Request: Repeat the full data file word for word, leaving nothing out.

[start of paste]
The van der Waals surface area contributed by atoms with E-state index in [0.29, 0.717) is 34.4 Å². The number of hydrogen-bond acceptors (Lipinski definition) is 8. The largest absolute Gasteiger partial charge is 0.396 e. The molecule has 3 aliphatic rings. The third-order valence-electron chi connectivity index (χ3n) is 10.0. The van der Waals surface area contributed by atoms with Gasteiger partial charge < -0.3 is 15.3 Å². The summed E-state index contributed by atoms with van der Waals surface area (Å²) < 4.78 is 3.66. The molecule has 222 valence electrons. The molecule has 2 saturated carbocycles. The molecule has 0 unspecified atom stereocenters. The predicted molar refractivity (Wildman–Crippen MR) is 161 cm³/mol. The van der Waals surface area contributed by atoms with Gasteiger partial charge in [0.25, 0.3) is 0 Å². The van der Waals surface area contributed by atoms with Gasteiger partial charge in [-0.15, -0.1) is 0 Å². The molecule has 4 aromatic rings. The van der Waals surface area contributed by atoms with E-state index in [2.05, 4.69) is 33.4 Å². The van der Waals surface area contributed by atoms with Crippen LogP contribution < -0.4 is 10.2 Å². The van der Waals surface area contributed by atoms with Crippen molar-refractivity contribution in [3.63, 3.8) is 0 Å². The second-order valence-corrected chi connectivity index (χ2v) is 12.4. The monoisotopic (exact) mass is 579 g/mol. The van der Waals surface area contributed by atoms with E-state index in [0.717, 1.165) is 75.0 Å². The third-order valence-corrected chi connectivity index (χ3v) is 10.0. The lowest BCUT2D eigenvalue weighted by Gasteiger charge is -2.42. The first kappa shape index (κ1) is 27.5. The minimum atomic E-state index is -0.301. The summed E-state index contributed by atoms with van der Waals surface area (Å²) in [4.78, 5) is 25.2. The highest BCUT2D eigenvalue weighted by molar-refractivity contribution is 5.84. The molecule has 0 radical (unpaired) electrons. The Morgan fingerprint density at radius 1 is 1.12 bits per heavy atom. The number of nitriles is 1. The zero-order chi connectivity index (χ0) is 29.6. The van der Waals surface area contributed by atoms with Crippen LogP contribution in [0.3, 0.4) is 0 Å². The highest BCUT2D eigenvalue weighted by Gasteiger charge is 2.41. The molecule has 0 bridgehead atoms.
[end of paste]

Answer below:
The van der Waals surface area contributed by atoms with E-state index in [0.29, 0.717) is 34.4 Å². The number of hydrogen-bond acceptors (Lipinski definition) is 8. The largest absolute Gasteiger partial charge is 0.396 e. The molecule has 3 aliphatic rings. The third-order valence-electron chi connectivity index (χ3n) is 10.0. The van der Waals surface area contributed by atoms with Gasteiger partial charge < -0.3 is 15.3 Å². The summed E-state index contributed by atoms with van der Waals surface area (Å²) < 4.78 is 3.66. The molecule has 222 valence electrons. The molecule has 2 saturated carbocycles. The molecule has 0 unspecified atom stereocenters. The predicted molar refractivity (Wildman–Crippen MR) is 161 cm³/mol. The van der Waals surface area contributed by atoms with Gasteiger partial charge in [0.25, 0.3) is 0 Å². The van der Waals surface area contributed by atoms with Gasteiger partial charge in [-0.15, -0.1) is 0 Å². The molecule has 4 aromatic rings. The van der Waals surface area contributed by atoms with E-state index in [2.05, 4.69) is 33.4 Å². The van der Waals surface area contributed by atoms with Crippen LogP contribution < -0.4 is 10.2 Å². The van der Waals surface area contributed by atoms with Crippen molar-refractivity contribution in [3.63, 3.8) is 0 Å². The second-order valence-corrected chi connectivity index (χ2v) is 12.4. The monoisotopic (exact) mass is 579 g/mol. The van der Waals surface area contributed by atoms with E-state index in [0.717, 1.165) is 75.0 Å². The third-order valence-corrected chi connectivity index (χ3v) is 10.0. The lowest BCUT2D eigenvalue weighted by Gasteiger charge is -2.42. The first kappa shape index (κ1) is 27.5. The minimum atomic E-state index is -0.301. The summed E-state index contributed by atoms with van der Waals surface area (Å²) in [4.78, 5) is 25.2. The highest BCUT2D eigenvalue weighted by molar-refractivity contribution is 5.84. The molecule has 0 radical (unpaired) electrons. The Morgan fingerprint density at radius 1 is 1.12 bits per heavy atom. The number of nitriles is 1. The zero-order chi connectivity index (χ0) is 29.6. The van der Waals surface area contributed by atoms with Crippen LogP contribution in [0.3, 0.4) is 0 Å². The highest BCUT2D eigenvalue weighted by Gasteiger charge is 2.41. The molecule has 0 bridgehead atoms.